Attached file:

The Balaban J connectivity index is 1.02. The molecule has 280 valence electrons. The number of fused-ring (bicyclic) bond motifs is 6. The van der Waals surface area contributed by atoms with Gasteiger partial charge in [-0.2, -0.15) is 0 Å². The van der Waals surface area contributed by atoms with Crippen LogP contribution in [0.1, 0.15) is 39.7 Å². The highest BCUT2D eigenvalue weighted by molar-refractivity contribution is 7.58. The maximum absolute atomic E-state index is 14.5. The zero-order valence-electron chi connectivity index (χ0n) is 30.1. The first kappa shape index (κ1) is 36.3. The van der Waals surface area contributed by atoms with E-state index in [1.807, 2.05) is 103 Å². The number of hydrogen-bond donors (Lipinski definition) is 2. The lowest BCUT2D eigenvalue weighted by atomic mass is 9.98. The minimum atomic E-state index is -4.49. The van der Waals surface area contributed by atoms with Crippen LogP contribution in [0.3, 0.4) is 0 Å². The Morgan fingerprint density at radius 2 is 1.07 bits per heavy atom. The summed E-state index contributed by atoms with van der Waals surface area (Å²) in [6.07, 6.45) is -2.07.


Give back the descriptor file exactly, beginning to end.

The Balaban J connectivity index is 1.02. The molecule has 280 valence electrons. The number of fused-ring (bicyclic) bond motifs is 6. The van der Waals surface area contributed by atoms with Gasteiger partial charge in [-0.2, -0.15) is 0 Å². The van der Waals surface area contributed by atoms with Crippen LogP contribution in [0.1, 0.15) is 39.7 Å². The highest BCUT2D eigenvalue weighted by molar-refractivity contribution is 7.58. The maximum absolute atomic E-state index is 14.5. The zero-order valence-electron chi connectivity index (χ0n) is 30.1. The first kappa shape index (κ1) is 36.3. The van der Waals surface area contributed by atoms with E-state index in [1.807, 2.05) is 103 Å². The number of hydrogen-bond donors (Lipinski definition) is 2. The lowest BCUT2D eigenvalue weighted by atomic mass is 9.98. The minimum atomic E-state index is -4.49. The van der Waals surface area contributed by atoms with Crippen LogP contribution in [0.3, 0.4) is 0 Å². The Morgan fingerprint density at radius 2 is 1.07 bits per heavy atom. The summed E-state index contributed by atoms with van der Waals surface area (Å²) in [6.07, 6.45) is -2.07.